If you're anything like me, you could not be happier for the many obvious benefits that come with taking birth control regularly. I know that every time I think about going off the Pill, I remember how heavy and painful my periods were before I went on it, (my menstrual cramps were severe enough to induce vomiting and my fatigue was next level). Not to mention, on the Pill, I can have sex for fun with a considerably lower risk of becoming a mom before I'm ready. But what I didn't know until recently is that the greatest benefit of taking birth control may be this: it actually reduces your risk of developing endometrial cancer.
According to a new 2015 study coming out of the UK, oral contraceptives have prevented 400,000 cases of endometrial cancers in the past 50 years, and 200,000 just from 2005-2014. Additionally, an earlier study from 2010 showed that taking birth control also cuts the risk of developing ovarian cancer in half.
Obviously, if you're having problems with your birth control pills, don't take this as a sign not to talk to your doctor about switching to a different method of contraception. But if you're on birth control pills, and you intend to stay on them, it's important to understand the most serious way they're keeping you healthy. Here's what you need to know about how birth control lowers your risk for endometrial cancer.
What Exactly Is Endometrial Cancer?
Endometrial cancer (also referred to as uterine cancer) begins in the uterus, or more specifically, in the lining of the uterus. What usually causes a woman to develop endometrial cancer is when her body has too much of the estrogen hormone compared to the progesterone hormone. If this hormone imbalance persists over time, the chances of her developing endometrial cancer after the age of 50 are much higher.
The good news is, endometrial cancer is very treatable when detected early, and it usually is detected early because one of the first signs of endometrial cancer is irregular vaginal bleeding. However, removal of the uterus is often a necessary part of curing endometrial cancer, and if the cancer isn't found quickly, it can spread to areas outside of the uterus as well.
How Does The Pill Reduce My Risk Of Endometrial Cancer?
Scientists aren't 100 percent sure how birth control pills lower the risk of endometrial cancer, but they think it may be linked to how many times a woman ovulates in her life (something that doesn't happen on the pill), and they know that for every five years a woman is on birth control her chances of developing the cancer decreases by 25 percent. Even better, this benefit lasts up to 30 years after a woman stops taking her birth control.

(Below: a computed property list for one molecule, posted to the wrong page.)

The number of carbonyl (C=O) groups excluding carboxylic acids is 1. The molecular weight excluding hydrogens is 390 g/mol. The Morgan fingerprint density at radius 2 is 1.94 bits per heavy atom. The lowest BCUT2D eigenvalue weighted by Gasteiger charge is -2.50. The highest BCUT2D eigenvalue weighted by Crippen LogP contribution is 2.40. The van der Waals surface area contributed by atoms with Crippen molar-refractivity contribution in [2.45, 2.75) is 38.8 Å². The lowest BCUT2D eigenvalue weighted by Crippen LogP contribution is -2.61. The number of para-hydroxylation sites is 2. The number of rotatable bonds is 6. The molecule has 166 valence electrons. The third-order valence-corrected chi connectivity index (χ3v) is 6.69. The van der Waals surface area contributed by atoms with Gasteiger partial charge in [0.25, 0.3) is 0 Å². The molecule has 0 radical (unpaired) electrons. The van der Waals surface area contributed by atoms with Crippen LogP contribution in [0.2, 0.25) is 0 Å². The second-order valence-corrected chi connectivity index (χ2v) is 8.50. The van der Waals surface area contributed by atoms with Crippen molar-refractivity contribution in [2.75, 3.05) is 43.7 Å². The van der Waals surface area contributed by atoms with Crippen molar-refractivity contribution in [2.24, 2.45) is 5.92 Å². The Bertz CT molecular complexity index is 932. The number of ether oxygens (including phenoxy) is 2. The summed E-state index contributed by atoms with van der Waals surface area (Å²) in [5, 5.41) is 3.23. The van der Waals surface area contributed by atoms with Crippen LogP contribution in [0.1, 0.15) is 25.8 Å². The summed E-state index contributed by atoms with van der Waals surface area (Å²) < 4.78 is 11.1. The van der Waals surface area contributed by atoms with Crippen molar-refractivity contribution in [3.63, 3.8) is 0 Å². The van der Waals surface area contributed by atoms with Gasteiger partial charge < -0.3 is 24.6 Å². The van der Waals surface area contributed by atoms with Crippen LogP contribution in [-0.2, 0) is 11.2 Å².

This is particularly important because most women take birth control in their twenties and thirties, and most cases of endometrial cancer aren't diagnosed until after the age of 50. So even if you were to stop taking your birth control in your late twenties or early thirties, the cancer-preventing benefits of the stuff would still be at work when you're in your fifties and sixties, which is the likeliest age for an endometrial cancer diagnoses.
Do All Birth Control Pills Reduce The Risk Of Endometrial Cancer?
So it would seem. Additional findings of this study show that women who took the pill in the 1980s experienced the same reduction of endometrial cancer as women who used the pill in the 1960s — when estrogen doses were more than double what they were in the '80s. According to the study's authors, "These results show that the amount of estrogen in the lower-dose pills is still sufficient to reduce the incidence of endometrial cancer." Which makes sense, since the amount of estrogen in so-called "low-dose" pills is still four times as high as what a woman's body would naturally produce. (Which, some scientists believe, is the reason the Pill might unfortunately also contribute to women developing other types of cancer.)
The bottom line? While no one should take the Pill only for preventing cancer, if you're taking a birth control pill which contains the lowest effective does of estrogen possible, you're still going to be significantly more protected from endometrial cancer than you would be if you weren't taking any oral contraceptives at all. And that's certainly worth celebrating.